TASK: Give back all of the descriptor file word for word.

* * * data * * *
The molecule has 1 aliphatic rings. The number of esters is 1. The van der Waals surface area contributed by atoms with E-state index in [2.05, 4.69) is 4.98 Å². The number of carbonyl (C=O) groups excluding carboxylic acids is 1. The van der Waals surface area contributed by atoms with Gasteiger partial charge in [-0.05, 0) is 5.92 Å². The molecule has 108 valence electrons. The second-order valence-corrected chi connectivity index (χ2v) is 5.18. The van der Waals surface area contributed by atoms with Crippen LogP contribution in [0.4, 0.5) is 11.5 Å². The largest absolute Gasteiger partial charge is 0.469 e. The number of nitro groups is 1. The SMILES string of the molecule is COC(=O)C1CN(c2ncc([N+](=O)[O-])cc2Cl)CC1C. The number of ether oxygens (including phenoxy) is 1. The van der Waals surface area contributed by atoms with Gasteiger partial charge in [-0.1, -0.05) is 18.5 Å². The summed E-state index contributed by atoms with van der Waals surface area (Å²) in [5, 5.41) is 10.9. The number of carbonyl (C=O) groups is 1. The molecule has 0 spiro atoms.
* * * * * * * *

The molecule has 1 aliphatic rings. The number of esters is 1. The van der Waals surface area contributed by atoms with E-state index in [2.05, 4.69) is 4.98 Å². The number of carbonyl (C=O) groups excluding carboxylic acids is 1. The van der Waals surface area contributed by atoms with Gasteiger partial charge in [-0.05, 0) is 5.92 Å². The molecule has 108 valence electrons. The second-order valence-corrected chi connectivity index (χ2v) is 5.18. The van der Waals surface area contributed by atoms with Crippen LogP contribution in [0.4, 0.5) is 11.5 Å². The largest absolute Gasteiger partial charge is 0.469 e. The number of nitro groups is 1. The SMILES string of the molecule is COC(=O)C1CN(c2ncc([N+](=O)[O-])cc2Cl)CC1C. The number of ether oxygens (including phenoxy) is 1. The van der Waals surface area contributed by atoms with Gasteiger partial charge in [-0.1, -0.05) is 18.5 Å². The summed E-state index contributed by atoms with van der Waals surface area (Å²) in [5, 5.41) is 10.9. The number of carbonyl (C=O) groups is 1. The molecule has 0 spiro atoms.